Reading Matters

Doug Wilhelm is a full-time writer and an independent publisher in Weybridge, Vemont. His 13 novels for young adults include The Revealers (Farrar, Straus & Giroux, 2003), which has been the focus of reading-and-discussion projects in well over 1,000 middle schools; its sequel, True Shoes (Long Stride Books, 2012), and Doug's newest book, The Prince of Denial (Long Stride, 2013).

  • Home
    Home This is where you can find all the blog posts throughout the site.
  • Categories
    Categories Displays a list of categories from this blog.
  • Tags
    Tags Displays a list of tags that have been used in the blog.
  • Bloggers
    Bloggers Search for your favorite blogger from this site.
  • Team Blogs
    Team Blogs Find your favorite team blogs here.
  • Login
    Login Login form

My summer of story: Mockingbird

  • Font size: Larger Smaller
  • Subscribe to this entry
  • Print

It’s not a classic story in the arc-of-narrative sense: as her biography makes clear, Lee worked long and hard with her editor, “Tay” Hohoff of J.B. Lippincott, to weave and stitch together what was originally more like a series of short stories, united by their Depression-era time, their small-town Alabama setting and the young Scout’s narration. What grew from that work is a novel that is still pretty episodic: there’s the chapter about Miss Maudie’s fire, the chapter about Jem reading to Mrs. Dubose, the chapter about Aunt Alexandra coming to stay.
    But nearly every good working story creates some form of tension; so many really good ones convey a sense of mystery, and the truly great ones touch on larger, deeper concerns. Mockingbird does all these — and even though the story’s great drama, the trial of Tom Robinson for a rape he didn’t commit but will be convicted of anyway because he is black, doesn’t begin until page 85, the tension and mystery that run even deeper through the novel commence on page 9, in chapter 1.

Inside the house lived a malevolent phantom. People said he existed, but Jem and I had never seen him.

Scout and Jem’s neighbor is Boo Radley, who hasn’t been seen to leave his house in their lifetime. As they and their odd, sensitive friend Dill play out schemes for drawing Boo out, none of which succeed, the children’s imagining of the phantom — “about six-and-a-half feet fall, judging from his tracks; he dined on raw squirrels and any cats he could catch, that’s why his hands were bloodstained” — gives way to a slowly growing sense of the story’s true mystery: why in the world people can be so evil to each other sometimes.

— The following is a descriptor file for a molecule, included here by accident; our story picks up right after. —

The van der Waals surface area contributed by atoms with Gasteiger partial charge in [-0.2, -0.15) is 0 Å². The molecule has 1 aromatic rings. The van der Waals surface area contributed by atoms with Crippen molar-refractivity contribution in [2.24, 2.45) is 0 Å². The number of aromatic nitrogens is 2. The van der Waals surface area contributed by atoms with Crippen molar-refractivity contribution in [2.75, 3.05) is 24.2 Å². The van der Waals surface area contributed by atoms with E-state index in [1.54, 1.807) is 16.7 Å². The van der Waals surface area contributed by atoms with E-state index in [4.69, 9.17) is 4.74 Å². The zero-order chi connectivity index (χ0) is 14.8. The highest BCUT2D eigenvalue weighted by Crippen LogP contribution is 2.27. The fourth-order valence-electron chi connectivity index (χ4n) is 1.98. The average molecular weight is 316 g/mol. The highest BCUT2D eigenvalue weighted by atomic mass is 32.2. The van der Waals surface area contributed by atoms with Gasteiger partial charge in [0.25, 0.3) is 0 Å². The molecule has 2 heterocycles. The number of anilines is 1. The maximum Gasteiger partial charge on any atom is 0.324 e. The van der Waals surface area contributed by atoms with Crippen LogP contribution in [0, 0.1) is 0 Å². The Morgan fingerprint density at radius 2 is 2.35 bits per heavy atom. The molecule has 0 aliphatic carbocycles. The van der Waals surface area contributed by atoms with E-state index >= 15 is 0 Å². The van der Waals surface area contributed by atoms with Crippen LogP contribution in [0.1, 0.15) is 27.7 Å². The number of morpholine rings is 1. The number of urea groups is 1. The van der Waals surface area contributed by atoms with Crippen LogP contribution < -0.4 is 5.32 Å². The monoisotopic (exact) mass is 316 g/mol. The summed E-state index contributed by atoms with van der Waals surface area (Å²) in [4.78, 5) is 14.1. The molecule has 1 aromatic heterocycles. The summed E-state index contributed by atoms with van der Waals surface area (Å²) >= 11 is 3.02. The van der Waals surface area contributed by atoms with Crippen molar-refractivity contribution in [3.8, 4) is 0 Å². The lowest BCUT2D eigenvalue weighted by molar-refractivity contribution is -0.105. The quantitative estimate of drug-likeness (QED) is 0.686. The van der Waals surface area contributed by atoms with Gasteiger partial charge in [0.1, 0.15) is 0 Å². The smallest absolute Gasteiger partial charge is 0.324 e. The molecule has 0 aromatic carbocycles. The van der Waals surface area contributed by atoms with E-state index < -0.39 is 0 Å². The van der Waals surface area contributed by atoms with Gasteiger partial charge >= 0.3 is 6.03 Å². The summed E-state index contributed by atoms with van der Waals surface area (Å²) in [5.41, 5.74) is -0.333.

“You reckon he’s crazy?”
    Miss Maudie shook her head. “If he’s not he should be by now. The things that happen to people we never really know. What happens in houses behind closed door, what secrets —”

This mystery broadens, and deepens, as Scout and Jem’s witnessing of Tom’s trial opens up the darkness within their pleasant little town. When the prosecutor’s haranguing of Tom on cross-examination — “Are you being impudent to me, boy?” — stirs Dill to erupt in tears, outside the courthouse they encounter one of the few white folks in Maycomb, if not the only one, who treats black people as equals.

“Cry about what, Mr. Raymond?”
    ... “Cry about the simple hell people give other people — without even thinking. Cry about the hell white people give colored folks, without even stopping to think that they’re people, too.”

Even when I first read this book at 12, Atticus the noble lawyer father seemed a little too wise and faultless to be real, and he still does; but Mockingbird is beyond criticism, and for good reason. It touches us so deeply. I finished the novel this time drenched in my own tears, feeling like a part of me has always been Boo, the part that maybe I put away when I learned how cruel the world could be. The story has touched generations this way; and it has become, over generations, so much a part of our ongoing struggle to wake up from the cruelty and violence that grows from our fear of people who only look different.

    He leaned in the doorway. “What, son?”
    “How could they do it, how could they?”
    “I don’t know, but they did it. They’ve done it before and they did it tonight and they’ll do it again and when they do it — it seems only children weep. Good night.”

    This is a struggle that, as other events this summer have made so clear, we still have, and maybe always will. Children will grow up and discover the world is cruel, mainly because adults can’t seem to see what is so plain and clear to a child’s eyes. That’s our world; and I think that’s why, at heart, this story goes on touching just about everyone.

Last modified on
in doug 0 Comments
Trackback URL for this blog entry.


  • No comments made yet. Be the first to submit a comment

Leave your comment

Guest Tuesday, 18 September 2018
Powered by EasyBlog for Joomla!